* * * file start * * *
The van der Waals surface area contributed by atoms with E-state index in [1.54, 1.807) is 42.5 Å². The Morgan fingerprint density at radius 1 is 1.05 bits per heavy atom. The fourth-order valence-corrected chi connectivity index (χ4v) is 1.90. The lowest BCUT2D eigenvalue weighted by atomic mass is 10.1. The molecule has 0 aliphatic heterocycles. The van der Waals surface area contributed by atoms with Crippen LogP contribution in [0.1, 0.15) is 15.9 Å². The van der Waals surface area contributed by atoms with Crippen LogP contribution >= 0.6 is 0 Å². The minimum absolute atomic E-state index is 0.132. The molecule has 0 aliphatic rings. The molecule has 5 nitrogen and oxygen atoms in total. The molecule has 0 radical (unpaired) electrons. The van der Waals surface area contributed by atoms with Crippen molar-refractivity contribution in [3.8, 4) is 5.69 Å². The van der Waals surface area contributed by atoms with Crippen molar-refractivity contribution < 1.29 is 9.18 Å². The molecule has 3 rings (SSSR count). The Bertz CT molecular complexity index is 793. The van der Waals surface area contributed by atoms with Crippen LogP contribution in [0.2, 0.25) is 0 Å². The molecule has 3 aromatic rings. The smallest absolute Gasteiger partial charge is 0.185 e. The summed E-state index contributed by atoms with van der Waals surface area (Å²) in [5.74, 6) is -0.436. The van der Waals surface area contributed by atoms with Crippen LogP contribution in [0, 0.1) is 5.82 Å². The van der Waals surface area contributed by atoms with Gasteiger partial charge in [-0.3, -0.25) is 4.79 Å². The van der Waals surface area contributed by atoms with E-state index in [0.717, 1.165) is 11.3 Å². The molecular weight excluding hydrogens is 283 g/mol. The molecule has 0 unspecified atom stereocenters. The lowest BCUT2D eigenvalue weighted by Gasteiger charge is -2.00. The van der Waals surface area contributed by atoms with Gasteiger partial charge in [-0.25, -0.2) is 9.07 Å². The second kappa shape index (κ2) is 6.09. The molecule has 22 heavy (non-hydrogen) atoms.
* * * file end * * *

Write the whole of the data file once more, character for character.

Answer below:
The van der Waals surface area contributed by atoms with E-state index in [1.54, 1.807) is 42.5 Å². The Morgan fingerprint density at radius 1 is 1.05 bits per heavy atom. The fourth-order valence-corrected chi connectivity index (χ4v) is 1.90. The lowest BCUT2D eigenvalue weighted by atomic mass is 10.1. The molecule has 0 aliphatic heterocycles. The van der Waals surface area contributed by atoms with Crippen LogP contribution in [0.1, 0.15) is 15.9 Å². The van der Waals surface area contributed by atoms with Crippen LogP contribution >= 0.6 is 0 Å². The minimum absolute atomic E-state index is 0.132. The molecule has 0 aliphatic rings. The molecule has 5 nitrogen and oxygen atoms in total. The molecule has 0 radical (unpaired) electrons. The van der Waals surface area contributed by atoms with Crippen molar-refractivity contribution in [3.8, 4) is 5.69 Å². The van der Waals surface area contributed by atoms with Crippen molar-refractivity contribution < 1.29 is 9.18 Å². The molecule has 3 rings (SSSR count). The Bertz CT molecular complexity index is 793. The van der Waals surface area contributed by atoms with Crippen LogP contribution in [0.2, 0.25) is 0 Å². The molecule has 3 aromatic rings. The smallest absolute Gasteiger partial charge is 0.185 e. The summed E-state index contributed by atoms with van der Waals surface area (Å²) in [5.74, 6) is -0.436. The van der Waals surface area contributed by atoms with Crippen LogP contribution in [0, 0.1) is 5.82 Å². The van der Waals surface area contributed by atoms with Gasteiger partial charge in [-0.3, -0.25) is 4.79 Å². The van der Waals surface area contributed by atoms with E-state index in [0.717, 1.165) is 11.3 Å². The molecular weight excluding hydrogens is 283 g/mol. The molecule has 0 unspecified atom stereocenters. The lowest BCUT2D eigenvalue weighted by Gasteiger charge is -2.00. The van der Waals surface area contributed by atoms with Gasteiger partial charge in [-0.25, -0.2) is 9.07 Å². The second kappa shape index (κ2) is 6.09. The molecule has 22 heavy (non-hydrogen) atoms.